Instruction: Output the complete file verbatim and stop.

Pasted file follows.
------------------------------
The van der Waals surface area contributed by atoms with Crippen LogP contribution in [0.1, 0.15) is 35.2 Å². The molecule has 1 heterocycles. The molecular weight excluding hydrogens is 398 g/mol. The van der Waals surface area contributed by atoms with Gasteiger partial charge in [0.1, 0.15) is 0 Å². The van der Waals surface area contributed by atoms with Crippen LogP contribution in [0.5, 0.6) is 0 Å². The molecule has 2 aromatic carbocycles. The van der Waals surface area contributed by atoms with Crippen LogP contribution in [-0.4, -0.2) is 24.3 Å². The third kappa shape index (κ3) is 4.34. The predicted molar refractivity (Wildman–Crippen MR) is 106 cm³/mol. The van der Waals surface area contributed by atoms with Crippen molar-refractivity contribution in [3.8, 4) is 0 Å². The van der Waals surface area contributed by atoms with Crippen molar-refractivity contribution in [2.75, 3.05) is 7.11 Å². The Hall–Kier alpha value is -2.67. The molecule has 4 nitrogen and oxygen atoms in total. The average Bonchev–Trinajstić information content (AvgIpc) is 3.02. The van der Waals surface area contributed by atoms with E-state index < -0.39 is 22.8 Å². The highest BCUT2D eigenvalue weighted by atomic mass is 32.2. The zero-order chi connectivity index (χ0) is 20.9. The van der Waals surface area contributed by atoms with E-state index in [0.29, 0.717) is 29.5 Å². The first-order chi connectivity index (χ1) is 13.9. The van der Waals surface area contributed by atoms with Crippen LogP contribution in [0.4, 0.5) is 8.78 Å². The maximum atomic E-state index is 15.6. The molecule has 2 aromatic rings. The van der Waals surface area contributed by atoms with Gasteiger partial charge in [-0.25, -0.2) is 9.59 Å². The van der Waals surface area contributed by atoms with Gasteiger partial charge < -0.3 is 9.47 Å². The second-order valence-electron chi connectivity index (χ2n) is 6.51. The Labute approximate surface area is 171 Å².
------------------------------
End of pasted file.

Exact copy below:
The van der Waals surface area contributed by atoms with Crippen LogP contribution in [0.1, 0.15) is 35.2 Å². The molecule has 1 heterocycles. The molecular weight excluding hydrogens is 398 g/mol. The van der Waals surface area contributed by atoms with Gasteiger partial charge in [0.1, 0.15) is 0 Å². The van der Waals surface area contributed by atoms with Crippen LogP contribution in [0.5, 0.6) is 0 Å². The molecule has 2 aromatic carbocycles. The van der Waals surface area contributed by atoms with Crippen LogP contribution in [-0.4, -0.2) is 24.3 Å². The third kappa shape index (κ3) is 4.34. The predicted molar refractivity (Wildman–Crippen MR) is 106 cm³/mol. The van der Waals surface area contributed by atoms with Crippen molar-refractivity contribution in [3.8, 4) is 0 Å². The van der Waals surface area contributed by atoms with Crippen molar-refractivity contribution in [2.75, 3.05) is 7.11 Å². The Hall–Kier alpha value is -2.67. The molecule has 4 nitrogen and oxygen atoms in total. The average Bonchev–Trinajstić information content (AvgIpc) is 3.02. The van der Waals surface area contributed by atoms with E-state index < -0.39 is 22.8 Å². The highest BCUT2D eigenvalue weighted by atomic mass is 32.2. The zero-order chi connectivity index (χ0) is 20.9. The van der Waals surface area contributed by atoms with E-state index in [0.29, 0.717) is 29.5 Å². The first-order chi connectivity index (χ1) is 13.9. The van der Waals surface area contributed by atoms with Crippen LogP contribution in [0.4, 0.5) is 8.78 Å². The maximum atomic E-state index is 15.6. The molecule has 2 aromatic rings. The van der Waals surface area contributed by atoms with Gasteiger partial charge in [-0.25, -0.2) is 9.59 Å². The van der Waals surface area contributed by atoms with Gasteiger partial charge < -0.3 is 9.47 Å². The second-order valence-electron chi connectivity index (χ2n) is 6.51. The Labute approximate surface area is 171 Å².